Tuesday, December 19, 2006

Craptastic Cartoons

Joe Barbera (of Hanna-Barbera fame) died yesterday at the age of 95. There's no doubt he was a 'success'. As co-inventor of Tom & Jerry, The Flintsones, Scooby-Doo, and countless other animated characters, he was acclaimed by both the entertainment industry and fans alike. In fact, you'd be hard-pressed to find many people in your own circle of friends who have not seen a Joe Barbera creation.

By all accounts, he was part of the pioneering wave of American animators that sprang up in New York and Hollywood in the years surrounding The Great Depression. While not on the same plane as Walt Disney and Chuck Jones, Barbera carved out a niche in producing an amazing range of programming for theater audiences and (eventually) TV.

Ultimately, the name Hanna-Barbera became synonymous with 'quality' - or lack of it. To deal with the enormous costs required to manually produce a steady stream of cartoon shorts, Barbera opted to produce cartoons with less detail, fewer drawings, more reliance on stock footage, and more reliance on recycled stories. As technology advanced, they embraced it as a way to produce fill-in drawings and further reduce costs.

Low-cost, cheap,-looking - this is how I remember the work of Hanna-Barbera. Out of all their work, the only cartoons I can say anything good about are Johnny Quest, the original Scooby-Doo shorts, and (sometimes) The Flintsones. For the most part, I found their cartoons - including the ones I liked - to be uninteresting, mean-spirited, low quality junk. The characters: usually 'one-note' and generally (but not always) unlikable to me.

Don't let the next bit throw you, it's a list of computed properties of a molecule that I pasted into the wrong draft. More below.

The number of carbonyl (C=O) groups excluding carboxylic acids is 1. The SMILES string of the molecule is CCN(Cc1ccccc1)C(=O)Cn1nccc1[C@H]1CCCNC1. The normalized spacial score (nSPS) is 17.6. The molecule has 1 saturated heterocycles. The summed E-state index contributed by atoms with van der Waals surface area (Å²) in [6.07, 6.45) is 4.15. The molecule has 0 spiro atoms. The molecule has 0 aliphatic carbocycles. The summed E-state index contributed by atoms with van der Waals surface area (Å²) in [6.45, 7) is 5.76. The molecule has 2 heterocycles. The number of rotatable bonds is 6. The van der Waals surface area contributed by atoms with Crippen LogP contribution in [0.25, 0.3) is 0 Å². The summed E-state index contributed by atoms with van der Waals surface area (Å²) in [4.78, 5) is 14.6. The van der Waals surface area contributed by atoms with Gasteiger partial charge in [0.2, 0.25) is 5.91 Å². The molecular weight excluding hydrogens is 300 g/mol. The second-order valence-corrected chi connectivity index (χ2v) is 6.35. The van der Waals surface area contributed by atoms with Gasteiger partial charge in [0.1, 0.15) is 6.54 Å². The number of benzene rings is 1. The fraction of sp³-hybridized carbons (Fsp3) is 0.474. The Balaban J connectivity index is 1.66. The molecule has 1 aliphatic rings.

I'm no purist, but what is the appeal of Tom & Jerry?

The news reporters will fall all over themselves today in eulogizing Joe Barbera because, after all, he became rich and successful and recognized for his life's work. But me - I'm largely mystified by it all.

4 comments:

Kid Dork said...

You know, you make a good point. I've heard people go on about how much they loved 'The Flintstones' or 'The Jetsons', but even as a kid, they were an endurance test to watch. Put them up against Chuck Jones, and they just wither.

I also liked Johnny Quest, but probably only because of the opening credits.

Crazylegs said...

I think you nailed it - 'endurance test'.

You know, I caught an episode of Johnny Quest awhile back and it occurred to me just how Politically Incorrect they are by today's sad standards. If you think about it, nearly every villain was vaguely Asian. And don't get me started about Hadji. Seriously!

Sonny Drysdale said...

Stop me if you've heard this one - apparently it's an obit headline from FARK - "Joseph Barbera dies. Funeral procession to pass same three buildings every two seconds."

I don't mind vintage 'Flintstones.' Especially when they would have a movie-celebrity guest star on like Ann-Margrock or Stoney Curtis or Cary Granite.

Wouldn't it have been great if they could have a guest-spot by Rock Hudson but named him 'Rick?'

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